Delaware Becomes First U.S. State To Enact ‘No-Kill’ Status For Animal Shelters

Delaware just made history by becoming the first, and currently only, no-kill U.S. state for shelter pets.

The Best Friends Animal Society, which is the only national animal welfare organization dedicated to ending the euthanization of shelter animals, explained that a state is considered to be “no-kill” if it is able to save at least 90% of the animals that enter its shelters. The nonprofit group helped Delaware hit this milestone by teaming up with state shelters and government officials to implement numerous animal control tactics that have been proven to improve adoption rates and curb shelter intakes.

There are now 59 different “no-kill” communities in Delaware, and 11,900 animals were saved from being euthanized.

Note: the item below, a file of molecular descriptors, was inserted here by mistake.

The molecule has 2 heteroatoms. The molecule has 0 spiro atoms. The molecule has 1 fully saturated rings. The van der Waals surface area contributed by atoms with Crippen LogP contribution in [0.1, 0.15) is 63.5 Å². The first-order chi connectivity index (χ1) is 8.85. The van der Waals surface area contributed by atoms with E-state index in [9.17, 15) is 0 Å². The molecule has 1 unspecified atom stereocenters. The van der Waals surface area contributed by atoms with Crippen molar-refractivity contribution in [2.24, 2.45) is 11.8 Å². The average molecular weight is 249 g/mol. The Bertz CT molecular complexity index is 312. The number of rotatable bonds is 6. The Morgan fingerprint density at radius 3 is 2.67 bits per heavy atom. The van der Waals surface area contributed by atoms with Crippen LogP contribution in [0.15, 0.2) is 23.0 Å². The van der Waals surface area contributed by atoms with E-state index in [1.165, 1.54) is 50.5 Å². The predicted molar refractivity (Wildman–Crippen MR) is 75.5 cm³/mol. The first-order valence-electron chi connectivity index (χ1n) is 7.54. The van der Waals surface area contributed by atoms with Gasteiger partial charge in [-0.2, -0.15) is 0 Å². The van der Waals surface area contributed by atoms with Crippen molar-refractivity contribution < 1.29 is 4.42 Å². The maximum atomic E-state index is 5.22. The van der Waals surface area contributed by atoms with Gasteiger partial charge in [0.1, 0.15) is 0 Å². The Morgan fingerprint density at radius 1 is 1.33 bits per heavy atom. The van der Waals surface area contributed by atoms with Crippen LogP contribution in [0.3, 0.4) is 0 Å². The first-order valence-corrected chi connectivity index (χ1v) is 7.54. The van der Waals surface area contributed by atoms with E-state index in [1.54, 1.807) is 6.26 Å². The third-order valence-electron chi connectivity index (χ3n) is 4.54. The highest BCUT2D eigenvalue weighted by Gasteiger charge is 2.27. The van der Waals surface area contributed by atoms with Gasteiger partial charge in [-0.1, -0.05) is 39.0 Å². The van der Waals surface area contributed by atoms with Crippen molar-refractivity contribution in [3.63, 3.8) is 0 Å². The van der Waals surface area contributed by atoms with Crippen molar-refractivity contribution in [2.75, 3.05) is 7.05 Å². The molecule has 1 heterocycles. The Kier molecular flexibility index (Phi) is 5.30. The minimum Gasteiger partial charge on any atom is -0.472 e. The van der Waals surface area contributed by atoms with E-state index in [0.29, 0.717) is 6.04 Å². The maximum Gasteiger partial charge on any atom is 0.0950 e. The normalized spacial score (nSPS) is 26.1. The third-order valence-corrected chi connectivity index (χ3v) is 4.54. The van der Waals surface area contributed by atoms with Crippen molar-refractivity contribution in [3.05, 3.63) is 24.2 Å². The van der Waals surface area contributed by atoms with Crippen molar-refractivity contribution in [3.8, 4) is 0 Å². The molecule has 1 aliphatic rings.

The Best Friends Animal Society’s goal is to make the U.S. a no-kill country by 2025, and they hope that more lawmakers will take notice of what they achieved in Delaware.

“The beautiful thing about this movement is that it is such a nonpartisan issue. It doesn’t matter where you may fall in your political views — everybody loves animals and most everyone understands how valuable the human-animal bond is,” said Holly Sizemore, chief mission officer for Best Friends Animal Society. “So I do believe this movement is not only about saving animals’ lives, but it’s kind of redeeming us as people, and showing what kindness does to elevate us all and to just make a better world.”

Right now, the U.S. has a save rate of 76%, with over 4,300 communities identified as “no-kill” regions. The states with the highest rates of shelter deaths are California and Texas.

Find out more about Delaware’s achievement in the video below.

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